Restored floodplains enhance denitrification compared to naturalized floodplains in agricultural streams

Brittany R. Hanrahan, Jennifer L. Tank, Martha M. Dee, Matt T. Trentman, Elizabeth M. Berg, Sara K. McMillan

Research output: Contribution to journalArticlepeer-review

21 Scopus citations


Predicted changes in the timing and magnitude of storms have the potential to amplify water quality challenges associated with agricultural runoff. In agricultural streams of the Midwestern US, floodplain restoration has the potential to enhance inorganic nitrogen (N) removal by increasing the bioreactive surface area for microbially-mediated denitrification. The restoration of inset floodplains via construction of the two-stage ditch increases denitrification compared to channelized systems, however, little is known about how denitrification on restored floodplains compares to those formed naturally when stream channel management lapses. We used sacrificial microcosm incubations and membrane-inlet mass spectrometry (MIMS) to compare denitrification rates in floodplain soils collected along transects in both naturalized and restored floodplains; longitudinal transects spanned two zones in the active floodplain (near-stream, NS vs. middle, MID) and a third zone that reflected upland conditions in the riparian buffer strip (UP). Denitrification rates were 35–49% higher in the restored, inset floodplains compared to naturalized floodplains. Variation in denitrification rates were primarily explained by soil organic matter (OM) and OM was > 20% higher in restored floodplains than naturalized, highlighting the contrasts between stable, constructed floodplains with heterogeneous, depositional bars typical of naturalizing channels. Consequently, restored inset floodplains could remove > 70% more N than the naturalized floodplains during similar storm inundation events.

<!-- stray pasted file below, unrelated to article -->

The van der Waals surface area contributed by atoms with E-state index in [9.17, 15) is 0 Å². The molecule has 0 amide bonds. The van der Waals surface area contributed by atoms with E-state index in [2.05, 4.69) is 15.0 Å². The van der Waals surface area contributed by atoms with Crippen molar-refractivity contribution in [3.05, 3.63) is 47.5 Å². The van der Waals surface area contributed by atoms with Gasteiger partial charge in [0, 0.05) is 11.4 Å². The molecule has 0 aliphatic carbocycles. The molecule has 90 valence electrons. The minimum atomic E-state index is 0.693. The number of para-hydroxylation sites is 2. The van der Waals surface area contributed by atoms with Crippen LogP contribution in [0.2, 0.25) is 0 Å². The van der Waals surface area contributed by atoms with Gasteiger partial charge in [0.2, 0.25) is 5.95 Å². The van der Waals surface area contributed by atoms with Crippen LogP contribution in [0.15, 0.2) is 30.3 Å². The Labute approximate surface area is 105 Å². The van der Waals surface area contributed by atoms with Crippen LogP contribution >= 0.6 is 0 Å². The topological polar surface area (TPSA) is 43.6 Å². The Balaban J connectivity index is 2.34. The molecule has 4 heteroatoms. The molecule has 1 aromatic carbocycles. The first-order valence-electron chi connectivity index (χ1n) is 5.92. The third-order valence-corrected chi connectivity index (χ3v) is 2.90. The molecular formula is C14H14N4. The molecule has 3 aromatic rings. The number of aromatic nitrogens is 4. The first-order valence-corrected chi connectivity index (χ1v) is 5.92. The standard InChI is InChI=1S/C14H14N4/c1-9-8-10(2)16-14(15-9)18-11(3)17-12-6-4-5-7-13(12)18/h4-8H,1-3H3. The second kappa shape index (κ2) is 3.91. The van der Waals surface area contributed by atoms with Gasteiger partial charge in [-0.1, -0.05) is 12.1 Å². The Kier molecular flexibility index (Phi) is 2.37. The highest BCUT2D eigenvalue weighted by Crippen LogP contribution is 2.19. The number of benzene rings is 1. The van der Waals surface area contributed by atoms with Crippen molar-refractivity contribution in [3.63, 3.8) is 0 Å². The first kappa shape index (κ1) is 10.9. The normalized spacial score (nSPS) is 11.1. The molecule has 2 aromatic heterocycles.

Original languageEnglish
Pages (from-to)419-437
Number of pages19
Issue number3
StatePublished - Dec 1 2018


  • Agricultural streams
  • Denitrification
  • Inset floodplains
  • Restoration
  • Two-stage ditch


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